TV watchdog nixes domestic abuse ads

TV watchdog nixes domestic abuse ads

CALGARY — HomeFront Society has been denied access to local television for its public awareness campaign to promote awareness of domestic violence. Airing of these announcements were blocked by the Television Bureau of Canada which deemed them too graphic according to their Telecaster Guidelines. Failing to receive TVB approval, local Calgary televisions stations have decided not to run the HomeFront ads as a public service.

The agency has appealed to the Canadian Radio & Television Commission to overule the Television Bureau which is a television industry group. In its appeal the HomeFront pointed to violent scene of The Sopranos in which a pregnant woman is beaten to death by her boyfriend. The organize suggests that scenes such as this normalize domestic violence. Meanwhile the ads can be viewed on the HomeFront’s website

The statement to the Commission says the ads aim “to denormalize abuse by contrasting violence with situations where it is obviously not normal.”

The spots were designed by Ogilvy & Mather Calgary and were the subject of a yearlong public consultation process which included the Calgary Police Service. Bonnie Knox, HomeFront’s Project Director, explained the motive behind the approach.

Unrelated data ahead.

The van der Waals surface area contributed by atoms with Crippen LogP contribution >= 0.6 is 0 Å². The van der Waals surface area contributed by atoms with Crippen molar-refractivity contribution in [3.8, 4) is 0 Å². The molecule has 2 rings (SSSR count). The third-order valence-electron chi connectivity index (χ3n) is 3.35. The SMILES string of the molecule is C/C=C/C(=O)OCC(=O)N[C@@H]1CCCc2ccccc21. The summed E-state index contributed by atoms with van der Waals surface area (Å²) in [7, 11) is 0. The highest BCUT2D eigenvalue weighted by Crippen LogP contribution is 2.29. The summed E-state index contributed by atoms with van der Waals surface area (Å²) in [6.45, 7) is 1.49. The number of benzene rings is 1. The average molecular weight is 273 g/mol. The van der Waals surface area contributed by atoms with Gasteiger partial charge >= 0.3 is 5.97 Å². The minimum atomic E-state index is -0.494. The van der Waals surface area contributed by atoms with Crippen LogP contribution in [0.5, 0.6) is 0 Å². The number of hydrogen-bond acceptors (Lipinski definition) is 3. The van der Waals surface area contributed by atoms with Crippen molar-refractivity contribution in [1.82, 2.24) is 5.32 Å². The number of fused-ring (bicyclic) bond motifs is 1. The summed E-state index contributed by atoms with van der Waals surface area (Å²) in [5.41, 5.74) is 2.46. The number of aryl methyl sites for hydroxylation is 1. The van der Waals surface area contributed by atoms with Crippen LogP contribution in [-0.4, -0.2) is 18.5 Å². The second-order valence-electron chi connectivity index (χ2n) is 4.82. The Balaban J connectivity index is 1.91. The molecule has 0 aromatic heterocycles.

“Many people dismiss abusive behaviours in their homes as normal and do not recognize that assaultive actions are still criminal actions even when they occur in intimate relationships. Criminal behaviour would not be tolerated in a public place and should not be tolerated in the home.” Phil Copithorne, Ogilvy’s Creative Director said that “there is no comfortable way to bring this message to air. It is an uncomfortable topic that most want to ignore. To get the message across an accurate and truthful depiction of violence was required.”

HomeFront points out that calls related to domestic problems are the largest single matter dealt with by Calgary Police Service. However, an opinion survey commissioned by the Police indicated that residents were hardly aware of domestic violence as a problem. They were much more concerned with break and enter situations.

Because the public awareness campaign was built on the emotive impact of the television spots, HomeFront has decided to call off the rest of the public awareness campaign until the creative strategy can be revised.

HomeFront operates programs that combine legal sanctions and treatment, designed to break the cycle of abuse and Through the Domestic Violence Court, HomeFront brings together social services agencies, law enforcement and the criminal justice system to provide a response for those involved in domestic violence. The program includes treatment for offenders when mandated into domestic violence treatment by the criminal justice system.

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